There are several disease entities that resemble CML but lack the Philadelphia chromosome or molecular evidence for bcr-abl translocation. Patients who are Philadelphia chromosome negative, but bcr-abl translocation positive appear to have a similar natural history to those who are Philadelphia chromosome positive.102 The term chronic neutrophilic leukemia, sometimes characterized as Philadelphia-negative CML, has been used to describe those with an elevated white count with a majority of mature neutrophils with no evidence of a Philadelphia translocation.103 A variant t(9;22) detectable only by molecular methods has recently been described in such patients.104 It is very important to rule out a leukemoid reaction, especially when an abdominal mass is present that may simulate splenomegaly.
Chronic eosinophilic leukemia, characterized by eosinophilic leukocytosis, the presence of immature eosinophils and myeloblasts, anemia, thrombocytopenia, or thrombocytosis may exhibit cytogenetic abnormalities other than the Philadelphia chromosome.105 Hepatosplenomegaly lymphadenopathy, and male predominance (77 percent) have been noted in this entity, which carries a poor prognosis. It is important to distinguish chronic eosinophilic leukemia from the idiopathic hyper-eosinophilic syndrome as well as reactive eosinophilic leuke-moid reactions (e.g., caused by underlying cancer or parasitic infection).106 Eosinophilic leukemia may present as a chronic myeloproliferative disorder sharing many features of CML, including terminal blast crisis.107 Eosinophilia and lymphoblastic lymphoma may coexist in patients with a t(8;13), which represents a rearrangement of the fibroblast growth factor gene.108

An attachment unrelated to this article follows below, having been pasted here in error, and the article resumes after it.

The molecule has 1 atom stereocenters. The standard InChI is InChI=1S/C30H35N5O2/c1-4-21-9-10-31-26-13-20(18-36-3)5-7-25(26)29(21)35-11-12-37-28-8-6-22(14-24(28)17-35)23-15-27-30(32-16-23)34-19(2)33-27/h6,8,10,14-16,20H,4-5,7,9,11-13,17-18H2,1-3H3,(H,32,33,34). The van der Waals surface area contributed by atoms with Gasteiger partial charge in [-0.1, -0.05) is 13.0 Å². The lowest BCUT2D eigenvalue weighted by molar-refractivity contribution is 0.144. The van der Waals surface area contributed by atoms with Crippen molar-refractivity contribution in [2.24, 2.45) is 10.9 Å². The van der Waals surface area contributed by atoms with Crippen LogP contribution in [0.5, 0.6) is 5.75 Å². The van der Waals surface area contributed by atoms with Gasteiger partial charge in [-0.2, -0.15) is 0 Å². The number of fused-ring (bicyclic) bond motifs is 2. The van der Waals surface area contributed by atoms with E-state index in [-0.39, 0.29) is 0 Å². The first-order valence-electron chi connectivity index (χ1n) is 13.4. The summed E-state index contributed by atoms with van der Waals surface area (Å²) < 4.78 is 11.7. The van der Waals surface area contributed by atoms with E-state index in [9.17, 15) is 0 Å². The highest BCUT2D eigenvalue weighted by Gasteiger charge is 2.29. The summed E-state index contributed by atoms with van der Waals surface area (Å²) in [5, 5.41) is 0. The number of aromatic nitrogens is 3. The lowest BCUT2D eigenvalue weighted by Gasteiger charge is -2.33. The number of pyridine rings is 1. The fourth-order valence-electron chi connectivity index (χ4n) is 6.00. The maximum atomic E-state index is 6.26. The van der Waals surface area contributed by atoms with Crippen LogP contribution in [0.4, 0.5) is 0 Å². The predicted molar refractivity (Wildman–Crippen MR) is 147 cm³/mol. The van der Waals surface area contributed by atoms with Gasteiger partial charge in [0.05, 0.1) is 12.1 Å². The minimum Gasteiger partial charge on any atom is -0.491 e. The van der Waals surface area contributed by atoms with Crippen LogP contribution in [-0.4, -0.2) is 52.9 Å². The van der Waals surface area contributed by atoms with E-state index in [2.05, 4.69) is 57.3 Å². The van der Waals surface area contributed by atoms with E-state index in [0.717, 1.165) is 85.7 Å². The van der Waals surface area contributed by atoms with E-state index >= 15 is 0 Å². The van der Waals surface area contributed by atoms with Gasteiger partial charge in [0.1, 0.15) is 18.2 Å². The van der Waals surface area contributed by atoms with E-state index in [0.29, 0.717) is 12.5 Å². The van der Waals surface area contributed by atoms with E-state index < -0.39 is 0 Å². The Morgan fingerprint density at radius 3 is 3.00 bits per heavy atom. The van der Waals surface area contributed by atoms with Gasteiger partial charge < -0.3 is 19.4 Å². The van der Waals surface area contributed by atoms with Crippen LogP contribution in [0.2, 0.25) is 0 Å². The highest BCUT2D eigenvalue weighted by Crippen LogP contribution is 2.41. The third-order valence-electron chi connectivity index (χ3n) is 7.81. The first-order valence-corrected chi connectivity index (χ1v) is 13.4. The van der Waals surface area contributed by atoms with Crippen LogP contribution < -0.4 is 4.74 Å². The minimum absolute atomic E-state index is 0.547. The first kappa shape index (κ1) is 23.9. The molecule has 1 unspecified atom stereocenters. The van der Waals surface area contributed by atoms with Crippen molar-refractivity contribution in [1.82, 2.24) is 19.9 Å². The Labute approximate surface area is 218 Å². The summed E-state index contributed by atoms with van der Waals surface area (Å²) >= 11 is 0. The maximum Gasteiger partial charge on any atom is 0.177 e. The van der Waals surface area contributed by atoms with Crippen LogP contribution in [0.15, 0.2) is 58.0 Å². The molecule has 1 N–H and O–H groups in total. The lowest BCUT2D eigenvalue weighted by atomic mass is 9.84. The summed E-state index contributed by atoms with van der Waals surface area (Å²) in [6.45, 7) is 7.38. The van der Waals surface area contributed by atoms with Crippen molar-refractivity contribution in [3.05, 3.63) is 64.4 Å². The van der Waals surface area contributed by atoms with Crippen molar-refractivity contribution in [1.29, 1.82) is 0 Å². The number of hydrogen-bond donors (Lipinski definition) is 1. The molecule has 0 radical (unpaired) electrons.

Chronic myelomonocytic leukemia (CMML)8-10 is characterized by splenomegaly, anemia, thrombocytopenia, leukocytosis (including monocyte and granulocyte cells in all stages of development) and increased blood and urine lysozyme levels. The FAB classification system considers CMML as a myelodysplastic syndrome characterized by the presence of monocytosis (greater than 1000 X 109/L) and myelodysplastic features in the bone marrow that cannot be infiltrated with greater than 20 to 30 percent blasts. The WHO proposal classifies CMML as an overlap syndrome between MDS and MPD5 (Table 3-1).
Juvenile chronic myelocytic leukemia (JCML) is a rare childhood malignancy characterized by leukocytosis, monocytosis, anemia with ineffective erythropoiesis, hepatosplenomegaly, marrow myeloid hyperplasia with less than 50 percent blasts, and the absence of the Philadelphia chromosome. Cells from patients with JCML seem to be exquisitely sensitive to granulo-cyte-macrophage colony-stimulating factor (GM-CSF),109 which suggests a primary pathogenic role for autocrine or paracrine growth factor stimulation as the primary etiologic event in this syndrome. This condition is a clonal disorder110 that can respond to retinoic acid.111
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